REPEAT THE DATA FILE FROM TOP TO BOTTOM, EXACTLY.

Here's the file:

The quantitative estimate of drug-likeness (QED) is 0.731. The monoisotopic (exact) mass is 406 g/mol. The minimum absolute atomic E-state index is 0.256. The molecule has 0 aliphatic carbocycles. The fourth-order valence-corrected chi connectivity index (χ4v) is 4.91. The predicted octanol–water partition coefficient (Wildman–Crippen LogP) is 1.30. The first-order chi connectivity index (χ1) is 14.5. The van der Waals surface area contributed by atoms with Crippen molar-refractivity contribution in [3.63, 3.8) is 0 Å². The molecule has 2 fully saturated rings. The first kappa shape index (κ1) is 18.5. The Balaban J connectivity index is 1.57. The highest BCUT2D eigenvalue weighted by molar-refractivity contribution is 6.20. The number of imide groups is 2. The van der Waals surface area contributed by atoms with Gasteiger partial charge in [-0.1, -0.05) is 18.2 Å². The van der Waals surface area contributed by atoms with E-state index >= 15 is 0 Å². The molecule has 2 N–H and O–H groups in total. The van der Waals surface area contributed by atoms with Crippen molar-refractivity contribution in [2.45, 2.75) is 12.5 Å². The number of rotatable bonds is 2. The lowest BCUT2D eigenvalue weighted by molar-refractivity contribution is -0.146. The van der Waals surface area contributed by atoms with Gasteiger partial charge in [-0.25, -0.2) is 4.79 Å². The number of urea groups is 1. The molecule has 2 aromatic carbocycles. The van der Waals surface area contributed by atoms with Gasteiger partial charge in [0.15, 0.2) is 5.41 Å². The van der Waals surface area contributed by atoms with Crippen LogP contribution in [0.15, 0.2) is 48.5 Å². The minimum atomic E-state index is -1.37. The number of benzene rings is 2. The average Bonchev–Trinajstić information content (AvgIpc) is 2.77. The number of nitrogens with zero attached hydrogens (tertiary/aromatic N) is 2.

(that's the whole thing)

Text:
The quantitative estimate of drug-likeness (QED) is 0.731. The monoisotopic (exact) mass is 406 g/mol. The minimum absolute atomic E-state index is 0.256. The molecule has 0 aliphatic carbocycles. The fourth-order valence-corrected chi connectivity index (χ4v) is 4.91. The predicted octanol–water partition coefficient (Wildman–Crippen LogP) is 1.30. The first-order chi connectivity index (χ1) is 14.5. The van der Waals surface area contributed by atoms with Crippen molar-refractivity contribution in [3.63, 3.8) is 0 Å². The molecule has 2 fully saturated rings. The first kappa shape index (κ1) is 18.5. The Balaban J connectivity index is 1.57. The highest BCUT2D eigenvalue weighted by molar-refractivity contribution is 6.20. The number of imide groups is 2. The van der Waals surface area contributed by atoms with Gasteiger partial charge in [-0.1, -0.05) is 18.2 Å². The van der Waals surface area contributed by atoms with E-state index >= 15 is 0 Å². The molecule has 2 N–H and O–H groups in total. The van der Waals surface area contributed by atoms with Crippen molar-refractivity contribution in [2.45, 2.75) is 12.5 Å². The number of rotatable bonds is 2. The lowest BCUT2D eigenvalue weighted by molar-refractivity contribution is -0.146. The van der Waals surface area contributed by atoms with Gasteiger partial charge in [-0.25, -0.2) is 4.79 Å². The number of urea groups is 1. The molecule has 2 aromatic carbocycles. The van der Waals surface area contributed by atoms with Gasteiger partial charge in [0.15, 0.2) is 5.41 Å². The van der Waals surface area contributed by atoms with Crippen LogP contribution in [0.15, 0.2) is 48.5 Å². The minimum atomic E-state index is -1.37. The number of benzene rings is 2. The average Bonchev–Trinajstić information content (AvgIpc) is 2.77. The number of nitrogens with zero attached hydrogens (tertiary/aromatic N) is 2.